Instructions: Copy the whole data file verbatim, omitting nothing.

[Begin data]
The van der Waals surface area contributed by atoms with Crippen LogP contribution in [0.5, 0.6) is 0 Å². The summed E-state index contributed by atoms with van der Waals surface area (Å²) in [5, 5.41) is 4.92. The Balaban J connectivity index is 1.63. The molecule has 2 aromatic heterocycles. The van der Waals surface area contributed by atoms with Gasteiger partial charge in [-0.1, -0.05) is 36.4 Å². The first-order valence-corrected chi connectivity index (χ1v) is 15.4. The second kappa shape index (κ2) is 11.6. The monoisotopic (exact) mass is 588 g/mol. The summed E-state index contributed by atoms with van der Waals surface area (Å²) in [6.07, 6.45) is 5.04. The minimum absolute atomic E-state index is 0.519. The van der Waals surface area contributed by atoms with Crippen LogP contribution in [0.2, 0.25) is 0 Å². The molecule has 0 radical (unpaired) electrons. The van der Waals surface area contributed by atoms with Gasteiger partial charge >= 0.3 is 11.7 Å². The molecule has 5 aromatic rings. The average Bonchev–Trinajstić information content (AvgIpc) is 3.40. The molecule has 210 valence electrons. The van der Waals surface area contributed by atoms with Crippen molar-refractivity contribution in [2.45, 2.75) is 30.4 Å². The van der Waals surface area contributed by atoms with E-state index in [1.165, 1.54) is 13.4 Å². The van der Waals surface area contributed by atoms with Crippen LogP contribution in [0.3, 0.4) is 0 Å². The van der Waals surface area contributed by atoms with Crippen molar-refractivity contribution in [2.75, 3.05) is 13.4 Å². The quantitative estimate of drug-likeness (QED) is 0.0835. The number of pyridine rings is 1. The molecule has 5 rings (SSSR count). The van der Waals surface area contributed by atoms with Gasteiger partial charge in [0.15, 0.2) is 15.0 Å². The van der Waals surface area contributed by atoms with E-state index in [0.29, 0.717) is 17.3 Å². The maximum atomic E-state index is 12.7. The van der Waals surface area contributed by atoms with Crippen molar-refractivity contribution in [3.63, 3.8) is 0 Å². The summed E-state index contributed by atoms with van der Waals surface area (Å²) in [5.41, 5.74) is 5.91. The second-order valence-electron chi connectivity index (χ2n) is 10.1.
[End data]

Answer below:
The van der Waals surface area contributed by atoms with Crippen LogP contribution in [0.5, 0.6) is 0 Å². The summed E-state index contributed by atoms with van der Waals surface area (Å²) in [5, 5.41) is 4.92. The Balaban J connectivity index is 1.63. The molecule has 2 aromatic heterocycles. The van der Waals surface area contributed by atoms with Gasteiger partial charge in [-0.1, -0.05) is 36.4 Å². The first-order valence-corrected chi connectivity index (χ1v) is 15.4. The second kappa shape index (κ2) is 11.6. The monoisotopic (exact) mass is 588 g/mol. The summed E-state index contributed by atoms with van der Waals surface area (Å²) in [6.07, 6.45) is 5.04. The minimum absolute atomic E-state index is 0.519. The van der Waals surface area contributed by atoms with Crippen LogP contribution in [0.2, 0.25) is 0 Å². The molecule has 0 radical (unpaired) electrons. The van der Waals surface area contributed by atoms with Gasteiger partial charge >= 0.3 is 11.7 Å². The molecule has 5 aromatic rings. The average Bonchev–Trinajstić information content (AvgIpc) is 3.40. The molecule has 210 valence electrons. The van der Waals surface area contributed by atoms with Crippen molar-refractivity contribution in [2.45, 2.75) is 30.4 Å². The van der Waals surface area contributed by atoms with E-state index in [1.165, 1.54) is 13.4 Å². The van der Waals surface area contributed by atoms with Crippen LogP contribution in [0.3, 0.4) is 0 Å². The van der Waals surface area contributed by atoms with Crippen molar-refractivity contribution in [2.75, 3.05) is 13.4 Å². The quantitative estimate of drug-likeness (QED) is 0.0835. The number of pyridine rings is 1. The molecule has 5 rings (SSSR count). The van der Waals surface area contributed by atoms with Gasteiger partial charge in [0.15, 0.2) is 15.0 Å². The van der Waals surface area contributed by atoms with E-state index in [0.29, 0.717) is 17.3 Å². The maximum atomic E-state index is 12.7. The van der Waals surface area contributed by atoms with Crippen molar-refractivity contribution in [3.63, 3.8) is 0 Å². The summed E-state index contributed by atoms with van der Waals surface area (Å²) in [5.41, 5.74) is 5.91. The second-order valence-electron chi connectivity index (χ2n) is 10.1.